There is ample evidence that both native and non-native listeners deal with speech variation by quickly tuning into a speaker and adjusting their phonetic categories according to the speaker's ambiguous pronunciation. This process is called lexically-guided perceptual learning. Moreover, the presence of noise in the speech signal has previously been shown to change the word competition process by increasing the number of candidate words competing for recognition and slowing down the recognition process. Given that reliable lexical information should be available quickly to induce lexically-guided perceptual learning and that word recognition is slowed down in the presence of noise, and especially so for non-native listeners, the present study investigated whether noise interferes with lexically-guided perceptual learning in native and non-native listening. Native English and Dutch listeners were exposed to a story in English in clean speech or with stretches of noise. All the /l/ and /ɹ/ sounds in the story were replaced with an ambiguous sound half-way between /l/ and /ɹ/. Although noise altered the pattern of responses for the non-native listeners in a subsequent phonetic categorization task, both native and non-native listeners demonstrated lexically-guided perceptual learning in both clean and noisy listening conditions. We argue that the robustness of perceptual learning in the presence of intermittent noise for both native and non-native listeners is additional evidence for the remarkable flexibility of native and non-native perceptual systems even in adverse listening conditions.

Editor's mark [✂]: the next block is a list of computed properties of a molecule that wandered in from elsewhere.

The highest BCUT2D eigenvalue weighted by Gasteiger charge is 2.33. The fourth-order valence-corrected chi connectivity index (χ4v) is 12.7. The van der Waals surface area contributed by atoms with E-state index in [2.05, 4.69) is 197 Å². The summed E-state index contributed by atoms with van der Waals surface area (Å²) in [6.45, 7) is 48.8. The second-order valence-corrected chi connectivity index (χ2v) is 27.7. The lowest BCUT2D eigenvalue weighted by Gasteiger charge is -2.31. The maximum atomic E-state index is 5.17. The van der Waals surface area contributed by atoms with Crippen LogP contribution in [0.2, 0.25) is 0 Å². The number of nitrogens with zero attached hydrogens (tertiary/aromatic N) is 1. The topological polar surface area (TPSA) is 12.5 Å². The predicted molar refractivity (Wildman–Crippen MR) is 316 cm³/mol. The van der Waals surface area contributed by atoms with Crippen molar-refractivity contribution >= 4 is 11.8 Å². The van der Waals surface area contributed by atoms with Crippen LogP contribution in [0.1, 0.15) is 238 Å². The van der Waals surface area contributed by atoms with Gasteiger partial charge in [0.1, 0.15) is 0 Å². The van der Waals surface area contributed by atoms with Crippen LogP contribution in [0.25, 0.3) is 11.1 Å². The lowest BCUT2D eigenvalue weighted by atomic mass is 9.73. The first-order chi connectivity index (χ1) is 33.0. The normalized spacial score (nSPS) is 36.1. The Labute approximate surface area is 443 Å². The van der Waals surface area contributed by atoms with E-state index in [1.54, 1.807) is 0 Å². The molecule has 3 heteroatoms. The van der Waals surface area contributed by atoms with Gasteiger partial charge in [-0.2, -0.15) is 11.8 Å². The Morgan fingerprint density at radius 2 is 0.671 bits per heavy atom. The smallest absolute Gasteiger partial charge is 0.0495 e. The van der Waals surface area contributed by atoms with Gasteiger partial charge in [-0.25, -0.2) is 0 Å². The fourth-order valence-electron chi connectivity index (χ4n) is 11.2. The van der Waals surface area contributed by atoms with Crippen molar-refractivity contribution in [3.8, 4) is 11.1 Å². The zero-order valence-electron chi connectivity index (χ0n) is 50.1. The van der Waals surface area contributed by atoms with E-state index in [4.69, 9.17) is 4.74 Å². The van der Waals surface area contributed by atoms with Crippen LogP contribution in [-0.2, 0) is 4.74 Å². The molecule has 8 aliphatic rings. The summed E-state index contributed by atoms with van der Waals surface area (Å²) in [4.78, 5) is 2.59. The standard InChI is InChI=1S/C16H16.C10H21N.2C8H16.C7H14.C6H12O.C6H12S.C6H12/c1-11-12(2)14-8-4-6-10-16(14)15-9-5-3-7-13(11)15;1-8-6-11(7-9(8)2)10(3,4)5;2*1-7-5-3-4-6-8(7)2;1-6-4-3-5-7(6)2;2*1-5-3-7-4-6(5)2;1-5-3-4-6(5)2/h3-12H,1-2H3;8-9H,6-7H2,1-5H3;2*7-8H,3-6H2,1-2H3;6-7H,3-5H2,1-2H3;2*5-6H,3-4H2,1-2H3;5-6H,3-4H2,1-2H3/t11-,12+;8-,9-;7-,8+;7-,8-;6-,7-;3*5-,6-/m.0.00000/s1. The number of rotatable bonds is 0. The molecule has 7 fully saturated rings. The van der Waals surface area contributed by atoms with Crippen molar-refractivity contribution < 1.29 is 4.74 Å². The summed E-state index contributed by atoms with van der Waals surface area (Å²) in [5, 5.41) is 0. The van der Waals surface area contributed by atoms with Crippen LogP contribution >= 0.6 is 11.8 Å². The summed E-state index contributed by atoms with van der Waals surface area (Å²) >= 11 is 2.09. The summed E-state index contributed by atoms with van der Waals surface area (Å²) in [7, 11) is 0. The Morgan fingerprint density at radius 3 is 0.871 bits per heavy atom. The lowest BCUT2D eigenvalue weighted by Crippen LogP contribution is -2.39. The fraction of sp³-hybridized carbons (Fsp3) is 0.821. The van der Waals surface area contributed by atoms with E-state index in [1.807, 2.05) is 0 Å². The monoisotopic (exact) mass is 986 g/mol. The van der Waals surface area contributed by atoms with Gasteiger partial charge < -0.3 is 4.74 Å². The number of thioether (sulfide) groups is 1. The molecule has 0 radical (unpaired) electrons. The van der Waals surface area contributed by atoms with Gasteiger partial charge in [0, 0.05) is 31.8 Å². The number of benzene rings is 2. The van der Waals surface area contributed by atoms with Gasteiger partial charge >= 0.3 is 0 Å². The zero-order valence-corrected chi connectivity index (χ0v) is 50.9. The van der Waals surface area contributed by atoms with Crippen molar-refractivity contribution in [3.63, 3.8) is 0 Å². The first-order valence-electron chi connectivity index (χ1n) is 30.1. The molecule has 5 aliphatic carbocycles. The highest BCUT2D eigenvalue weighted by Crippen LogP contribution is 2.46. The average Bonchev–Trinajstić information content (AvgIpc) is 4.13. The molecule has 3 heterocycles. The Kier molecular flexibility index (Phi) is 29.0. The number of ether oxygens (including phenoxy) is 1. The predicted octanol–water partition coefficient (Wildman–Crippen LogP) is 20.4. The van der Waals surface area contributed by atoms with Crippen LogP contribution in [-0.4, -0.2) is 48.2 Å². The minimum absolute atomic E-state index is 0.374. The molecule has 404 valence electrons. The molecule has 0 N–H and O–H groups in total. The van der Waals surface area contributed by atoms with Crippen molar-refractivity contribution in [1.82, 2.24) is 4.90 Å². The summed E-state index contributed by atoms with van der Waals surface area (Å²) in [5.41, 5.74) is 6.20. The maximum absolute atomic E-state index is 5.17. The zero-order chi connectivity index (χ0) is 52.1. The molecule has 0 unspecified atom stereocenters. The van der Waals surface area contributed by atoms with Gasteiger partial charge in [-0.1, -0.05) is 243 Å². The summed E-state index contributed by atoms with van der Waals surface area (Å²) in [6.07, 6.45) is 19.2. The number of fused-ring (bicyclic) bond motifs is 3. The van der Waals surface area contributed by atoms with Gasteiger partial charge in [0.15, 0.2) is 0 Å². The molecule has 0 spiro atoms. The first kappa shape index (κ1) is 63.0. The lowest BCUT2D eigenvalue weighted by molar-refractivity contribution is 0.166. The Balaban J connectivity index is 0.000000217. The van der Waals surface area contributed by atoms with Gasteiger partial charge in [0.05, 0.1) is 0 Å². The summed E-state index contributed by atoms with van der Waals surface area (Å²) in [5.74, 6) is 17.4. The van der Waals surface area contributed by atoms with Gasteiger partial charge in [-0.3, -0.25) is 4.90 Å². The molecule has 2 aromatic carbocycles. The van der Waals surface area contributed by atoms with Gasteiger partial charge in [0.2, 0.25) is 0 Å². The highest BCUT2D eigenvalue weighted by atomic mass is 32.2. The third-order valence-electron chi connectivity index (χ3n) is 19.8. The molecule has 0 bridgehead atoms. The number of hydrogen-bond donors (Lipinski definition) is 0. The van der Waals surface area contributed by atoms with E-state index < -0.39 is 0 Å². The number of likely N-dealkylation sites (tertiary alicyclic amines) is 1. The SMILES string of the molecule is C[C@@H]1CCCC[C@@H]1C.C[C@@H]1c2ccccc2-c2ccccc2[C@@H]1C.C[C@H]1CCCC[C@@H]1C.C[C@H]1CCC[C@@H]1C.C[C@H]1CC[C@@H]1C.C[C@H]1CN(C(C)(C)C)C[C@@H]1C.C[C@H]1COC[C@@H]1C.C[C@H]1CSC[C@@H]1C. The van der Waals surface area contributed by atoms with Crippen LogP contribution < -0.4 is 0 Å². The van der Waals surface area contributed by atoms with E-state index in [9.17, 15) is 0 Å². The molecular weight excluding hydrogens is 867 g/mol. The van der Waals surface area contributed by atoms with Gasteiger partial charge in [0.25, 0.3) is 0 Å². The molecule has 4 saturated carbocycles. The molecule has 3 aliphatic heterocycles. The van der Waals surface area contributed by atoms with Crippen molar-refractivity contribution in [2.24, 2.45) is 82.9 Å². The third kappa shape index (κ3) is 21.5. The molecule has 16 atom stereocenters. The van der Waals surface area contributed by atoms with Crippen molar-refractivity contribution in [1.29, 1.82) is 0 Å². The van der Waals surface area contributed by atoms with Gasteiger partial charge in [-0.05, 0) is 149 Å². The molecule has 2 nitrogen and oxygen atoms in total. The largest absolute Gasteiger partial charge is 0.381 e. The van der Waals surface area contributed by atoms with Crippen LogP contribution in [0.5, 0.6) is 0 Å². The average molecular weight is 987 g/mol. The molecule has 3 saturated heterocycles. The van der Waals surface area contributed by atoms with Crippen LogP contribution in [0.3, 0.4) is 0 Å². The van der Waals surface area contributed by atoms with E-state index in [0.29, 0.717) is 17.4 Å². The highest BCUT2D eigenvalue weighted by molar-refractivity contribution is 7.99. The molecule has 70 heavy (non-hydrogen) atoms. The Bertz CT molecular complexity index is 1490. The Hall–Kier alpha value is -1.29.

- Background noise
- Lexically-guided perceptual learning
- Non-native speech comprehension